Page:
FIG. 4 shows that the upper contact elements have upper ends 104 that project above the housing main upper surface 106. The second mating connector circuit board 16 with contact pads, or conductive traces 102 is shown pressing down against the upper end of the upper contact element 50A and depressing it by further compression of the spring 54A. The connector 12 serves to connect the multiple conductive traces 102 on the mating connector 16 with the multiple contact pads 20 on the circuit board 14. To do this, the upper and lower contact elements 50, 52 must be connected together to transmit current such as high frequency signals between them.
It would be possible to rely upon the spring 54A to transmit high frequency signals between the lower and upper elements 52A, 50A. However, there are two disadvantages in the use of the spring for this purpose. A low cost high performance spring is commonly formed of stainless steel, which has only moderate conductivity compared to brass alloys used for conducting electricity. In addition, the multiple turns of the spring result in high inductance, which is undesirable for high frequency signals. Applicant assures a low resistance connection between the lower and upper contact elements 52A, 50A while minimizing inductance, by the use of a pair of beams 110, 112 formed on the lower contact element 52A.
As shown in FIG. 3, the lower contact element is machined with a post 114 that extends upward from the larger diameter lower end 52. The post has an upper end with a slot 116 that divides the post upper end into the pair of beams. Each beam has a projection 120 that projects radially outwardly with respect to an axis 122 of the contact and passage. The upper contact element 50 is formed with a largely cylindrical hole, or bore 130 that receives the upper ends of the beams. The beams tend to assume a position where the projections 120 are spaced apart by more that the diameter of the bore 130, so the walls of the bore 130 deflect the beams closer together, thereby assuring pressure contact between the beam projections 120 and the walls of the bore 130. The beam projections lie in a sliding fit, or in sliding contact, with the walls of the bore so the beams can slide up and down within the bore of the upper contact element, while remaining in low resistance engagement with the upper contact element. The upper and lower contact elements are formed of a low resistance metal such as a low resistance brass alloy, which assures low resistance contact.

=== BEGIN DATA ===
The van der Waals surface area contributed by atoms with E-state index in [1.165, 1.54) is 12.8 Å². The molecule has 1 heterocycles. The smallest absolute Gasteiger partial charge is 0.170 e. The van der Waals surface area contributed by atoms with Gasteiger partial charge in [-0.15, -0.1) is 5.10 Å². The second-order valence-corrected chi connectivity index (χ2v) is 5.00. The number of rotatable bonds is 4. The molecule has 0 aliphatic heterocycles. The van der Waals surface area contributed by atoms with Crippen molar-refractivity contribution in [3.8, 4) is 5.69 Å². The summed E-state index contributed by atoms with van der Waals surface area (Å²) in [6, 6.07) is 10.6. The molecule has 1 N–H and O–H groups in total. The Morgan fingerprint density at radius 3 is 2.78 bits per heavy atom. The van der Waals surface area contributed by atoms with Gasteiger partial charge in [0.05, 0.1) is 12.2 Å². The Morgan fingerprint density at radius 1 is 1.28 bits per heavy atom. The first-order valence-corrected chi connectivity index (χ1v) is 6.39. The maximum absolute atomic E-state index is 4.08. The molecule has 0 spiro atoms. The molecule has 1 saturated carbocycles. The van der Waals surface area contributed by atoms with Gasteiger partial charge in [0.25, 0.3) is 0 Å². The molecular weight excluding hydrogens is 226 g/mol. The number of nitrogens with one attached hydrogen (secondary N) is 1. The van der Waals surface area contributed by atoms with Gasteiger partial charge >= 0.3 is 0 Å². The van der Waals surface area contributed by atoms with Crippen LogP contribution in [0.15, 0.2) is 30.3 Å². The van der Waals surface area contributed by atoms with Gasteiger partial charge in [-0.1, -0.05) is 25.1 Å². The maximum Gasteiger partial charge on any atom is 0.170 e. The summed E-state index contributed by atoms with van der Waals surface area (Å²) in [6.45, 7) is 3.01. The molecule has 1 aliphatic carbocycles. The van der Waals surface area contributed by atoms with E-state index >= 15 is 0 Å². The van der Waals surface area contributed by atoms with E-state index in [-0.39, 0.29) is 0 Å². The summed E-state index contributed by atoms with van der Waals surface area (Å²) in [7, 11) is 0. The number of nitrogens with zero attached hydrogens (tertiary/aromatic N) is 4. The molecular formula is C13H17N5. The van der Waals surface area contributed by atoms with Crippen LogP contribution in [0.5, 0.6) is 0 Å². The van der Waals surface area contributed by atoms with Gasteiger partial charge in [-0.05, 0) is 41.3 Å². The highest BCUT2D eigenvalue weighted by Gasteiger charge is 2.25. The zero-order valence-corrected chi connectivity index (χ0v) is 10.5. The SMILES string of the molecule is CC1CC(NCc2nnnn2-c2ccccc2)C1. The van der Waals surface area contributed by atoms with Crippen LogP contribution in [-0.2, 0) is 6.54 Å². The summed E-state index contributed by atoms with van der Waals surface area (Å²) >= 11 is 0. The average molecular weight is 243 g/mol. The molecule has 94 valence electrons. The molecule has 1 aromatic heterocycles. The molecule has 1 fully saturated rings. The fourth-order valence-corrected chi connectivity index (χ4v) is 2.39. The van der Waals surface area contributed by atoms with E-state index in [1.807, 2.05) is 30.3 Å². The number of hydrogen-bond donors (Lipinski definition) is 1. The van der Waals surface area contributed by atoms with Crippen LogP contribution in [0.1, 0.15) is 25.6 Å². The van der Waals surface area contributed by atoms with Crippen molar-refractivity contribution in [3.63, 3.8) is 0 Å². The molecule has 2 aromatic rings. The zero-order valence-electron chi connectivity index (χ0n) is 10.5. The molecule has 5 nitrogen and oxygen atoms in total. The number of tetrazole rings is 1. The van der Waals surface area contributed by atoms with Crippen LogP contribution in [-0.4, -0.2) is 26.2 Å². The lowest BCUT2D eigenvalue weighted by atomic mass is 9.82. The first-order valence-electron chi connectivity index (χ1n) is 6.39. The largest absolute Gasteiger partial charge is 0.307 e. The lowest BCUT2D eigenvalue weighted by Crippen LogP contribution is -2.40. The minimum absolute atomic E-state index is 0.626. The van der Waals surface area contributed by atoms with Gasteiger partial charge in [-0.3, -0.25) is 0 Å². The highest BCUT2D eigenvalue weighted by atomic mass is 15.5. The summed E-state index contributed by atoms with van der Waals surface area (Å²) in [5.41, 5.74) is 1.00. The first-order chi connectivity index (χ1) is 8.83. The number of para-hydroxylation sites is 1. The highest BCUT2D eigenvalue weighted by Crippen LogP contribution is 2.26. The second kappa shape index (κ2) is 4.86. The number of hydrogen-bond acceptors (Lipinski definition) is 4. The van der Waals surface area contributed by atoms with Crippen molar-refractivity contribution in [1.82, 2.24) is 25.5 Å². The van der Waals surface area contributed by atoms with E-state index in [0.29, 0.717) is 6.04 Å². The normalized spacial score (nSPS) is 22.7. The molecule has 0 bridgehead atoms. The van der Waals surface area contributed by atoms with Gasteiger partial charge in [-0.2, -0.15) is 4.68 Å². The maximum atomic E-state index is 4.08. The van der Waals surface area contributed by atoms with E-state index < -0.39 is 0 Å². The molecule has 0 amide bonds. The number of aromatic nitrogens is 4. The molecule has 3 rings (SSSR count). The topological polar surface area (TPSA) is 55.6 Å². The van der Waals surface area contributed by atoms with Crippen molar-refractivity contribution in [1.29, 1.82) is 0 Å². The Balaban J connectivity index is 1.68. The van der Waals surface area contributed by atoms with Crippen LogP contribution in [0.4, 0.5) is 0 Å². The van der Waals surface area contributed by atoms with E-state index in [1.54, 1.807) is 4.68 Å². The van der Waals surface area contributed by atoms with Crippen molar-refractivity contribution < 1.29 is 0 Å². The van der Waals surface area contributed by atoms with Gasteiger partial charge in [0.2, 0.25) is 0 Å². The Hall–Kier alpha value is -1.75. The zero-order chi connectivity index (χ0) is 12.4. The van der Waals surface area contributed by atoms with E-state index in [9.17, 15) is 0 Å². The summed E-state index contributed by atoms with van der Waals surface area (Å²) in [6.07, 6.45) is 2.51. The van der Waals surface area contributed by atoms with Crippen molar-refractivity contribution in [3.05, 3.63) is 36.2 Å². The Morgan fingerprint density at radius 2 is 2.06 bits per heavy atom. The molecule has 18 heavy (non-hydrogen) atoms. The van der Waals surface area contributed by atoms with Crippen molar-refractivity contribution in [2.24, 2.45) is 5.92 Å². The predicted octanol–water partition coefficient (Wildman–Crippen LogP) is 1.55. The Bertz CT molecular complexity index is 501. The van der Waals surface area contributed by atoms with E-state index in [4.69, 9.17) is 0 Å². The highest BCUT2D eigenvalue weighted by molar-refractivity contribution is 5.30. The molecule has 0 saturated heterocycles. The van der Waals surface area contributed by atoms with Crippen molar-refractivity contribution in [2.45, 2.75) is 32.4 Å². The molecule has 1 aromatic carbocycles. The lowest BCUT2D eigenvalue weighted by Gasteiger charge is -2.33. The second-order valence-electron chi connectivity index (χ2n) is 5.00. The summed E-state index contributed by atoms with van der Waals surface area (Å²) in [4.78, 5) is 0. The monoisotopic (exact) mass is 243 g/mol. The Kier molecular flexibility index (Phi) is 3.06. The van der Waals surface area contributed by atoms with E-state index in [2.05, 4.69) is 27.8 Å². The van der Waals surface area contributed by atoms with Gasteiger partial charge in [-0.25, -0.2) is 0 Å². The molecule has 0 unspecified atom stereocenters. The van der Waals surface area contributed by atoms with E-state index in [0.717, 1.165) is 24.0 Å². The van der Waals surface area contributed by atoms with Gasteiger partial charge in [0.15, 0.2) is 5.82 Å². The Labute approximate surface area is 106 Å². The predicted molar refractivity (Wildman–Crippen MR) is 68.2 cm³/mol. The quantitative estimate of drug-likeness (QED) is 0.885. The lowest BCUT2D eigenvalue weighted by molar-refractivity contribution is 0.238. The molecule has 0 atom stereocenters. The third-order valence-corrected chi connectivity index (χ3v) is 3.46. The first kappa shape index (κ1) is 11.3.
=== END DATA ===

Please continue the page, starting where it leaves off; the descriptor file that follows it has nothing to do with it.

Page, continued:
FIG. 5 shows that the beam projections 120 form large area contact with slide surface portions 140, 142 of the walls of the hole 130. This is achieved by forming the projections 120 with a radius only slightly less (within 20%) than the radius of the bore 130.
FIG. 4 shows the upper and lower housing shoulders 74, 76 are conical, and extend at an angle A of about 70 degrees from the horizontal. The corresponding contact element shoulders 80, 82 are similarly angled. It would be possible to instead have shoulders extending horizontally, but this would require more expensive machining of the contact elements, and would require a somewhat thicker housing or result in shoulder walls that were not robust against breaking.